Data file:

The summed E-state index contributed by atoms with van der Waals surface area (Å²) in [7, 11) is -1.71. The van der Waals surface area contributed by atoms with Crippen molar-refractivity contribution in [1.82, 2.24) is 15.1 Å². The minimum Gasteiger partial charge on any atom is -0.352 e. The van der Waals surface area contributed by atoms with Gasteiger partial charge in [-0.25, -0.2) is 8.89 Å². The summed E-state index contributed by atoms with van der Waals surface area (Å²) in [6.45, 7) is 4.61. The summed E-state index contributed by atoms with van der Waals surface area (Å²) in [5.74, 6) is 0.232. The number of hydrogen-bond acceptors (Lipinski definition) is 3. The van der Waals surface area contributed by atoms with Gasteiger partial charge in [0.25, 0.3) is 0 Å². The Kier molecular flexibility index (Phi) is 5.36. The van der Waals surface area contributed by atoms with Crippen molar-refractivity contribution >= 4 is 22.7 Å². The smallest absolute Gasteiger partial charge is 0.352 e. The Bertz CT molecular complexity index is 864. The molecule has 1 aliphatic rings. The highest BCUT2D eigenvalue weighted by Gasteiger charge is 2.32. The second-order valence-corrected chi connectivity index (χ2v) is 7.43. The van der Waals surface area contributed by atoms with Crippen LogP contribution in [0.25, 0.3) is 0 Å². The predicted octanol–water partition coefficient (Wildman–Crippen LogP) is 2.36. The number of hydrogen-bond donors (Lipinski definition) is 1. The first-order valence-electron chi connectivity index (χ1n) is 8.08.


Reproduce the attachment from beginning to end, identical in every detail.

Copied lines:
The summed E-state index contributed by atoms with van der Waals surface area (Å²) in [7, 11) is -1.71. The van der Waals surface area contributed by atoms with Crippen molar-refractivity contribution in [1.82, 2.24) is 15.1 Å². The minimum Gasteiger partial charge on any atom is -0.352 e. The van der Waals surface area contributed by atoms with Gasteiger partial charge in [-0.25, -0.2) is 8.89 Å². The summed E-state index contributed by atoms with van der Waals surface area (Å²) in [6.45, 7) is 4.61. The summed E-state index contributed by atoms with van der Waals surface area (Å²) in [5.74, 6) is 0.232. The number of hydrogen-bond acceptors (Lipinski definition) is 3. The van der Waals surface area contributed by atoms with Gasteiger partial charge in [0.25, 0.3) is 0 Å². The Kier molecular flexibility index (Phi) is 5.36. The van der Waals surface area contributed by atoms with Crippen molar-refractivity contribution >= 4 is 22.7 Å². The smallest absolute Gasteiger partial charge is 0.352 e. The Bertz CT molecular complexity index is 864. The molecule has 1 aliphatic rings. The highest BCUT2D eigenvalue weighted by Gasteiger charge is 2.32. The second-order valence-corrected chi connectivity index (χ2v) is 7.43. The van der Waals surface area contributed by atoms with Crippen LogP contribution in [0.25, 0.3) is 0 Å². The predicted octanol–water partition coefficient (Wildman–Crippen LogP) is 2.36. The number of hydrogen-bond donors (Lipinski definition) is 1. The first-order valence-electron chi connectivity index (χ1n) is 8.08.